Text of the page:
Sri Lanka is a founding member of the Non-Aligned Movement (NAM). While ensuring that it maintains its independence, Sri Lanka has cultivated relations with India. Sri Lanka became a member of the United Nations in 1955. Today, it is also a member of the Commonwealth, the SAARC, the World Bank, the International Monetary Fund, the Asian Development Bank, and the Colombo Plan.
One of the two parties that have governed Sri Lanka since its independence, the United National Party, has traditionally favored links with the West while its left-leaning counterpart, the Sri Lanka Freedom Party, has favored links with the East. Sri Lankan Finance Minister J. R. Jayewardene, together with then Australian Foreign Minister Sir Percy Spencer, proposed the Colombo Plan at the Commonwealth Foreign Minister’s Conference held in Colombo in 1950. At the San Francisco Peace Conference in 1951, while many countries were reluctant, Sri Lanka argued for a free Japan and refused to accept payment of reparations for World War II damage because it believed it would harm Japan’s economy. Sri Lanka-China relations started as soon as the PRC was formed in 1949. The two countries signed an important Rice-Rubber Pact in 1952. Sri Lanka played a vital role at the Asian–African Conference in 1955, which was an important step in the crystallization of the NAM.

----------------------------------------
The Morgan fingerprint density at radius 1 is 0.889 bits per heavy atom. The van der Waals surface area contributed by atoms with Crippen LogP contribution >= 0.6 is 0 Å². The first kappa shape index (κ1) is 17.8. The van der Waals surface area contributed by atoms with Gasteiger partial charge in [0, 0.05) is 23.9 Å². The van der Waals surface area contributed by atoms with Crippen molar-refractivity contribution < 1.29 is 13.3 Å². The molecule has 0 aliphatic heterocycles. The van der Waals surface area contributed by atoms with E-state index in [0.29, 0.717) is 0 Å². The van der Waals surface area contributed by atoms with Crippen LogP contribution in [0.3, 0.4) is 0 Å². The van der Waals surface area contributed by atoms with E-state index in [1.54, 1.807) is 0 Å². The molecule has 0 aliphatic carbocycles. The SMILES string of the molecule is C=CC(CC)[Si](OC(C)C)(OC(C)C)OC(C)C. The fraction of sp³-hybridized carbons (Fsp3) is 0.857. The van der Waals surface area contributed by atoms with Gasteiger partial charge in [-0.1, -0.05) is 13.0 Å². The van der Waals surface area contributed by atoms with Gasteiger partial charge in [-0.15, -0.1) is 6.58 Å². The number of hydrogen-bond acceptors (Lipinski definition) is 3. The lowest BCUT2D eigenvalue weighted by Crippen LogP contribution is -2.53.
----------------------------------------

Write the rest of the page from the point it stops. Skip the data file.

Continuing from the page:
The Bandaranaike government of 1956 significantly changed the pro-western policies set by the previous UNP government. It recognized Cuba under Fidel Castro in 1959. Shortly afterward, Cuba’s revolutionary Ernesto Che Guevara paid a visit to Sri Lanka. The Sirima-Shastri Pact of 1964 and Sirima-Gandhi Pact of 1974 were signed between Sri Lankan and Indian leaders in an attempt to solve the long-standing dispute over the status of plantation workers of Indian origin. In 1974, Kachchatheevu, a small island in Palk Strait, was formally ceded to Sri Lanka. By this time, Sri Lanka was strongly involved in the NAM and Colombo held the fifth NAM summit in 1976. The relationship between Sri Lanka and India became tense under the government of J. R. Jayawardene. As a result, India intervened in the Sri Lankan Civil War and subsequently deployed an Indian Peace Keeping Force in 1987.In the present, Sri Lanka enjoys extensive relations with China, Russia and Pakistan.